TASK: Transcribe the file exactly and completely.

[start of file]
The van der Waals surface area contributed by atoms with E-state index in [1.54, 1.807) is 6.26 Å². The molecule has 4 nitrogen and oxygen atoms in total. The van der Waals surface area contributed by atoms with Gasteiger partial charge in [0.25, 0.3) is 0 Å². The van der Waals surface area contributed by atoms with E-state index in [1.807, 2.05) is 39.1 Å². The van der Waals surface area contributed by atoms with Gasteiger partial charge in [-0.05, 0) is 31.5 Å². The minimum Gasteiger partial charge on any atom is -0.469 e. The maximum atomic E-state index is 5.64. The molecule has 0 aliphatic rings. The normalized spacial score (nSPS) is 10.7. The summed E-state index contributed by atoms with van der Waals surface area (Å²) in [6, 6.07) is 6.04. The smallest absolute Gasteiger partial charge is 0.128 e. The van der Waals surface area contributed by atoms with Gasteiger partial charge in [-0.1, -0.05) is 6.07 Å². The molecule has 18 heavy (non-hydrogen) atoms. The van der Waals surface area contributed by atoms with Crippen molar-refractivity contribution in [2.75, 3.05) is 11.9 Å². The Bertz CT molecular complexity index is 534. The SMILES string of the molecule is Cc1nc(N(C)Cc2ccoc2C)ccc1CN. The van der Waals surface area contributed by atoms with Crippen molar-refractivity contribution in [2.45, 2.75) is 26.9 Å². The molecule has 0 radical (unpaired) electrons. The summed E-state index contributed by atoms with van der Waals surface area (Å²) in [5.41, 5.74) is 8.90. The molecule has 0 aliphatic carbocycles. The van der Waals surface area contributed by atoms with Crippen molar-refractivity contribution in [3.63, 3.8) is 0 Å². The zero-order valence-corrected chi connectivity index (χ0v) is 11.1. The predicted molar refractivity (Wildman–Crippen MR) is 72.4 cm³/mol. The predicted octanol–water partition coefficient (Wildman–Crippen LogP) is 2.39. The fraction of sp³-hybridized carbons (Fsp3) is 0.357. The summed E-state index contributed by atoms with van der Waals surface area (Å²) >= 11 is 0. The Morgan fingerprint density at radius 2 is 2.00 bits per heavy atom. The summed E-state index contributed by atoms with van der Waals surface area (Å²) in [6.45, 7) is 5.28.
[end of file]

The van der Waals surface area contributed by atoms with E-state index in [1.54, 1.807) is 6.26 Å². The molecule has 4 nitrogen and oxygen atoms in total. The van der Waals surface area contributed by atoms with Gasteiger partial charge in [0.25, 0.3) is 0 Å². The van der Waals surface area contributed by atoms with E-state index in [1.807, 2.05) is 39.1 Å². The van der Waals surface area contributed by atoms with Gasteiger partial charge in [-0.05, 0) is 31.5 Å². The minimum Gasteiger partial charge on any atom is -0.469 e. The maximum atomic E-state index is 5.64. The molecule has 0 aliphatic rings. The normalized spacial score (nSPS) is 10.7. The summed E-state index contributed by atoms with van der Waals surface area (Å²) in [6, 6.07) is 6.04. The smallest absolute Gasteiger partial charge is 0.128 e. The van der Waals surface area contributed by atoms with Gasteiger partial charge in [-0.1, -0.05) is 6.07 Å². The molecule has 18 heavy (non-hydrogen) atoms. The van der Waals surface area contributed by atoms with Crippen molar-refractivity contribution in [2.75, 3.05) is 11.9 Å². The Bertz CT molecular complexity index is 534. The SMILES string of the molecule is Cc1nc(N(C)Cc2ccoc2C)ccc1CN. The van der Waals surface area contributed by atoms with Crippen molar-refractivity contribution in [2.45, 2.75) is 26.9 Å². The molecule has 0 radical (unpaired) electrons. The summed E-state index contributed by atoms with van der Waals surface area (Å²) in [5.41, 5.74) is 8.90. The molecule has 0 aliphatic carbocycles. The van der Waals surface area contributed by atoms with Crippen molar-refractivity contribution in [3.63, 3.8) is 0 Å². The zero-order valence-corrected chi connectivity index (χ0v) is 11.1. The predicted molar refractivity (Wildman–Crippen MR) is 72.4 cm³/mol. The predicted octanol–water partition coefficient (Wildman–Crippen LogP) is 2.39. The fraction of sp³-hybridized carbons (Fsp3) is 0.357. The summed E-state index contributed by atoms with van der Waals surface area (Å²) >= 11 is 0. The Morgan fingerprint density at radius 2 is 2.00 bits per heavy atom. The summed E-state index contributed by atoms with van der Waals surface area (Å²) in [6.45, 7) is 5.28.